In his book, “Born to Rebel: Birth Order, Family Dynamics, and Creative Lives,” Frank Sulloway notes that “siblings raised together are almost as different in their personalities as people from different families.” For Sulloway, this interesting fact led to the question of how the family experience can be so different for each child. In fact, he states that people with the same birth ranks have more in common with each other than with their own siblings.

In her book, “The Birth Order Factor,” Dr. Lucille Forer states that certain combinations of persons will produce a more successful marriage (when the husband is a youngest and wife is an oldest) or one “doomed to failure” (husband and wife both the oldest or both the youngest). Conventional wisdom holds that there are some personality traits that are commonly associated with birth order. They probably shouldn’t be ignored, nor should they be given too much attention.

There are many ways to measure personality, but psychologists have mostly given up on trying to divide humanity neatly into types. Instead, they focus on personality traits.

The most widely accepted of these traits are the Big Five:

  • Openness
  • Conscientiousness
  • Extraversion
  • Agreeableness
  • Neuroticism

Openness is shorthand for “openness to experience.” People who are high in openness enjoy adventure. They’re curious and appreciate art, imagination and new things. The motto of the open individual might be “Variety is the spice of life.”

People low in openness are just the opposite: They prefer to stick to their habits, avoid new experiences and probably aren’t the most adventurous eaters. Changing personality is usually considered a tough process, but openness is a personality trait that’s been shown to be subject to change in adulthood.


People who are conscientious are organized and have a strong sense of duty. They’re dependable, disciplined and achievement-focused. You won’t find conscientious types jetting off on round-the-world journeys with only a backpack; they’re planners.

People low in conscientiousness are more spontaneous and freewheeling. They may tend toward carelessness. Conscientiousness is a helpful trait to have, as it has been linked to achievement in school and work.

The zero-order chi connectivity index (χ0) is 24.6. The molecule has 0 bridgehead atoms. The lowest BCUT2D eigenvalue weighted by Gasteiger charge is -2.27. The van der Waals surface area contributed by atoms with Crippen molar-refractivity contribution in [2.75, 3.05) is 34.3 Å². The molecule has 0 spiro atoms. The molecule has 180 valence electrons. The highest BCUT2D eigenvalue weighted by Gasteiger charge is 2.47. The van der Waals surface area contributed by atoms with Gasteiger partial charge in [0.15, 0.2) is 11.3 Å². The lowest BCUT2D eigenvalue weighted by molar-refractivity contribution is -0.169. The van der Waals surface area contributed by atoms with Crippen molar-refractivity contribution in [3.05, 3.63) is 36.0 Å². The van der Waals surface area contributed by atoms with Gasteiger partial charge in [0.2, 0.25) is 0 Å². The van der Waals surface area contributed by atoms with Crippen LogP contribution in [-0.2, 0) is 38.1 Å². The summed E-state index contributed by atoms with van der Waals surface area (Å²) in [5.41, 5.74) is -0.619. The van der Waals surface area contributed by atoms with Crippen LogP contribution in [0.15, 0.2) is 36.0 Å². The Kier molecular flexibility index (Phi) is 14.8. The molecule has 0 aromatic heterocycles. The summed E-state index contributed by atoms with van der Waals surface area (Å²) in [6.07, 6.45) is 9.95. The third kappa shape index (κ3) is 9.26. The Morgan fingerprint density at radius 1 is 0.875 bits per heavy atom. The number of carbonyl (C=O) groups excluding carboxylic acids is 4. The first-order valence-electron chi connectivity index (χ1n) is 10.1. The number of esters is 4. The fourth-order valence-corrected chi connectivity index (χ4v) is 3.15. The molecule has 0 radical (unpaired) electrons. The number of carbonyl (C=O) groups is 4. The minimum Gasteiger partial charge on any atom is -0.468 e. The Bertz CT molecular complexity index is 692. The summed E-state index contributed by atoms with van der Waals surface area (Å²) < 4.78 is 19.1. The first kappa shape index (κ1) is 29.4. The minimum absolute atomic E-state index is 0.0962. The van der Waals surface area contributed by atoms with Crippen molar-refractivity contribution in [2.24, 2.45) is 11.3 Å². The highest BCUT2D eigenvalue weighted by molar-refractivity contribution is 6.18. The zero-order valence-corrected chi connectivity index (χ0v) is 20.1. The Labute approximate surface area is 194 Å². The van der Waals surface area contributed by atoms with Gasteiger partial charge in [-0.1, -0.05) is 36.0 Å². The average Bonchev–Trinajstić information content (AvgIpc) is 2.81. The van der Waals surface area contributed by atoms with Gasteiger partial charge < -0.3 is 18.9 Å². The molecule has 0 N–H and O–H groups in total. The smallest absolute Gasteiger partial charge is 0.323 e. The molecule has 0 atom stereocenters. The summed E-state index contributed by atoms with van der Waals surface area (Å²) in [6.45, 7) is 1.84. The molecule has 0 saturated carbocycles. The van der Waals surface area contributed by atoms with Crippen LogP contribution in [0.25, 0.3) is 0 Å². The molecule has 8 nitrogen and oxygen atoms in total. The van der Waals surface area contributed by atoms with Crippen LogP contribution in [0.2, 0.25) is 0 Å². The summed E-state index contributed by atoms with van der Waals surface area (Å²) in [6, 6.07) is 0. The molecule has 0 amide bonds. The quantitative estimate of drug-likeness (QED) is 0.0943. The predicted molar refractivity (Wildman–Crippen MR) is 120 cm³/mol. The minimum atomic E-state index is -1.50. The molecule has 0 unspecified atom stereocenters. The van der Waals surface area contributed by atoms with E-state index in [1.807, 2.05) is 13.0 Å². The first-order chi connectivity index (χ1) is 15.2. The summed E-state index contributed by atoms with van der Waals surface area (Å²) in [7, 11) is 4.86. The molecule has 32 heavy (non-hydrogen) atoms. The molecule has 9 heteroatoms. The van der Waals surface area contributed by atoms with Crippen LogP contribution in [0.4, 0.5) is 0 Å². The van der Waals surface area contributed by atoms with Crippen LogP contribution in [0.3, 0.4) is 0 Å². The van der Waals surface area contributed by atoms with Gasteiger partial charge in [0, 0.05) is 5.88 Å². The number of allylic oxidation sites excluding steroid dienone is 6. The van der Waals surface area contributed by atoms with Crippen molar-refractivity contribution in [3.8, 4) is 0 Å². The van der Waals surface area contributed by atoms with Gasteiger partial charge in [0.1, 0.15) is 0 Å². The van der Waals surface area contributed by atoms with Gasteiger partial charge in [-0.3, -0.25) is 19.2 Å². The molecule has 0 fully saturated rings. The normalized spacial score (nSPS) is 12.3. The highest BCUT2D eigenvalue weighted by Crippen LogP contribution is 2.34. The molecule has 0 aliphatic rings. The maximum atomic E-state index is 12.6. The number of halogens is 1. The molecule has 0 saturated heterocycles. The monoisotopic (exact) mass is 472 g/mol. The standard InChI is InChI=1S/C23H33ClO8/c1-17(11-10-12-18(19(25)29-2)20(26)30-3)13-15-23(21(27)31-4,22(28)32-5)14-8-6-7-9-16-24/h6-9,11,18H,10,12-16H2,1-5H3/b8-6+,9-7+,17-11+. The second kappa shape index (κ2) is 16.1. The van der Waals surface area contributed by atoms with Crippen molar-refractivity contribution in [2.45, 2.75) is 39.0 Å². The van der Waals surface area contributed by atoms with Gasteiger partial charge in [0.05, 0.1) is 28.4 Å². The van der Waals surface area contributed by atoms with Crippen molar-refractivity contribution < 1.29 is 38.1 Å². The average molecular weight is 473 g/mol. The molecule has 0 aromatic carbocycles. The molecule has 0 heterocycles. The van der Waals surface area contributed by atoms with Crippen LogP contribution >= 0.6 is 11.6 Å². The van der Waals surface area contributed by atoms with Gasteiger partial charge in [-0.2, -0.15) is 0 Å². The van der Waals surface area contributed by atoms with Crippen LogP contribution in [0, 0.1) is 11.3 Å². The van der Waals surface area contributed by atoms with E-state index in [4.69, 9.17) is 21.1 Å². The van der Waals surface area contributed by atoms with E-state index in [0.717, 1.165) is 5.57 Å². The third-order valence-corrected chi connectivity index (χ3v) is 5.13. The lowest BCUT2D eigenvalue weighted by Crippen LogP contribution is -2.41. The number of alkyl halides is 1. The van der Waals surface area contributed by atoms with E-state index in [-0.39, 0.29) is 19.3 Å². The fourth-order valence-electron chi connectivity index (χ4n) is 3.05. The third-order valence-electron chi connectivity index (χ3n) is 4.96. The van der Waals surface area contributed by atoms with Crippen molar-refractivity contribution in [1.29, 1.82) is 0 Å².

Extraversion versus introversion is possibly the most recognizable personality trait of the Big Five. The more of an extravert someone is, the more of a social butterfly they are. Extraverts are chatty, sociable and draw energy from crowds. They tend to be assertive and cheerful in their social interactions.

Introverts, on the other hand, need plenty of alone time, perhaps because their brains process social interaction differently. Introversion is often confused with shyness, but the two aren’t the same. Shyness implies a fear of social interactions or an inability to function socially. Introverts can be perfectly charming at parties  they just prefer solo or small-group activities.


Agreeableness measures the extent of a person’s warmth and kindness. The more agreeable someone is, the more likely they are to be trusting, helpful and compassionate. Disagreeable people are cold and suspicious of others, and they’re less likely to cooperate.

Men who are high in agreeableness are judged to be better dancers by women, suggesting that body movement can signal personality. (Conscientiousness also makes for good dancers, according to the same 2011 study.) But in the workplace,disagreeable men actually earn more than agreeable guys. Disagreeable women didn’t show the same salary advantage, suggesting that a no-nonsense demeanor is uniquely beneficial to men.


To understand neuroticism, look no further than George Costanza of the long-running sitcom “Seinfeld.” George is famous for his neuroses, which the show blames on his dysfunctional parents. He worries about everything, obsesses over germs and disease and once quits a job because his anxiety over not having access to a private bathroom is too overwhelming.

George may be high on the neuroticism scale, but the personality trait is real. People high in neuroticism worry frequently and easily slip into anxiety and depression. If all is going well, neurotic people tend to find things to worry about. One 2012 study found that when neurotic people with good salaries earned raises, the extra income actually made them less happy.

In contrast, people who are low in neuroticism tend to be emotionally stable and even-keeled.

Unsurprisingly, neuroticism is linked with plenty of bad health outcomes. Neurotic people die younger than the emotionally stable, possibly because they turn to tobacco and alcohol to ease their nerves.

Possibly the creepiest fact about neuroticism, though, is that parasites can make you feel that way. And we’re not talking about the natural anxiety that might come with knowing that a tapeworm has made a home in your gut. Undetected infection by the parasite Toxoplasma gondii may make people more prone to neuroticism, a 2006 study found.

Personality is a concept that we are still learning about and discovering new facts daily.

Mandy X